A bullfighter touched by grace, a pinnacle figure in bullfighting, and, together with Juan Belmonte, a pillar of the so-called Golden Age of bullfighting. He was born in the bosom of a family of bullfighters, the Gallos. He put on the bullfighter’s costume for the first time before he was thirteen, in a becerrada in Jerez de la Frontera. He received the alternativa in Seville in 1912, from his elder brother, Rafael el Gallo. His first bullfighting rival was Ricardo Torres Bombita. On the retirement of the latter, the figure of Juan Belmonte emerged, with whom he kept up a friendly and intense rivalry which revolutionized the world of bullfighting, but which came to a sudden end when, on 16 May, 1920, a bull called Bailador killed him in the bullring of Talavera de la Reina. His death shook the whole country. His remains rest in the cemetery of Seville, next to the impressive funereal monument sculpted by Mariano Benlliure.
It has been said that with him, there was a before and an after in the art of tauromachy. His motto: “parar, templar y mandar” is now the artistic principle which governs bullfighting performances in a bullring. A legendary scene is included in his biography, describing how, as a child, he crossed a river to fight a bull on the other side, by moonlight. He appeared in Seville in a summer bullfight in 1910. He received the alternativa in Madrid on 16 October, 1913. In 1915 his competition with Joselito , to whom he was close because of their mutual admiration, began in earnest. The premature death of his rival affected him deeply.
Belmonte was a man full of curiosity, who travelled with a trunk full of books, and always sought the company of artists and intellectuals. His mastery was unquestionable. In its issue of 5 January, 1925, the magazine ‘Time’ dedicated its front cover to him. The journalist Chaves Nogales wrote his biography, which is regarded as one of the best literary works on tauromachy. He retired and reappeared three times, until his definitive retirement, when he devoted himself to stockbreeding and working in the fields. In his ranch of Gómez Cardeñas, just before his seventieth birthday, he took his own life. His remains lie very near to the tomb of his great friend and rival, Joselito.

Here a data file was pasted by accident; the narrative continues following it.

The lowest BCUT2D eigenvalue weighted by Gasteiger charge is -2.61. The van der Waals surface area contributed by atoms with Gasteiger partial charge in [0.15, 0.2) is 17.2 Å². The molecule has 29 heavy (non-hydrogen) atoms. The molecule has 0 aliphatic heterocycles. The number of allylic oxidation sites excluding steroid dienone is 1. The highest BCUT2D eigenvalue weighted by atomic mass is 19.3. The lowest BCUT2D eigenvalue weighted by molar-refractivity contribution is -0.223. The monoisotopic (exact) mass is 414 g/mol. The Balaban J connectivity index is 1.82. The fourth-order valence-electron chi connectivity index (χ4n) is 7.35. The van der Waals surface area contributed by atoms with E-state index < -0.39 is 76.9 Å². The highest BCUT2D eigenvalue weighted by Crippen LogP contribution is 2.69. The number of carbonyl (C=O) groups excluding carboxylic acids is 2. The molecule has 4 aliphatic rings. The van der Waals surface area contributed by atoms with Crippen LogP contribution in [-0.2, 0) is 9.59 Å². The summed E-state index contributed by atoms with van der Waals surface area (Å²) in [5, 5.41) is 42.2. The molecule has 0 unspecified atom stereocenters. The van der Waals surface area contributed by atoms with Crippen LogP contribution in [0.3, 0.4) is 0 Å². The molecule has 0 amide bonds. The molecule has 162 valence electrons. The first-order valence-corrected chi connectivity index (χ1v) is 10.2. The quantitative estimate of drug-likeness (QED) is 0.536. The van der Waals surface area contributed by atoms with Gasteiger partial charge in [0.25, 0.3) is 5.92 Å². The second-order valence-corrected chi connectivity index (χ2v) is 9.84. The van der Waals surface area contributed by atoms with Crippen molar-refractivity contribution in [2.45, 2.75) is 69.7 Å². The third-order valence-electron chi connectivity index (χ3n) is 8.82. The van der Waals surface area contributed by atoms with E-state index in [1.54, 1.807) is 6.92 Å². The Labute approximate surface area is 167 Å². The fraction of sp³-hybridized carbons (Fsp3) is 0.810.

MANUEL JIMÉNEZ MORENO ‘CHICUELO’
The son of a bullfighter, he was born in Triana and was orphaned at the age of five. He went to live with one of his aunts, who was married to Eduardo Borrego Zocato, a banderillero who initiated him in the bullfighting art. At the age of ten he enrolled in the Bullfighting School of Seville. He began as a novillero when he was seventeen, in Salamanca, and received the alternativa in Seville in 1919, his godfather being Juan Belmonte.
He provided a clear example of the Sevillian school, a form of bullfighting that was full of grace and purity. With his feet placed together, he was able to execute several consecutive naturales, something which was not very usual at that time. With the cape, he achieved brilliant performances. He popularized the so-called chicuelina, an attractive move in which the body is wrapped in the cape, and which is currently one of the most frequently executed moves, together with the verónica. He was the highest-ranked matador in the nineteen twenties, and the very popular in Mexico. Married to the ballerina Dora la Cordobesita, whose portrait was painted by Romero de Torres, he retired in 1951.
JOSÉ LUIS VÁZQUEZ GARCÉS
Known as Pepe Luis Vázquez, he was a discreet man, and a bullfighter who was refined because of his purity and classicism, the bullfighter of bullfighters. Born in the district of San Bernardo, like so many others he escaped to the abattoir as an adolescent, to spear bulls who were going to be slaughtered. “It was like an unofficial bullfighting school”, he said once. He received the alternativa at the Maestranza in 1940. In the two following years he was placed at the top of the ranking, but in 1943 he received a goring in the face while performing in Santander. He shared the billing with Manolete in more than one hundred bullfights. He retired in 1953, and reappeared briefly in 1959. A brother and a father of bullfighters, he became famous for provoking the bulls with the muleta folded, in what became known as the cartucho de pescado. In 1988 he was awarded the Gold Medal of Merit in the Bellas Artes. He is considered as one of the ten greatest bullfighters of the XXth century.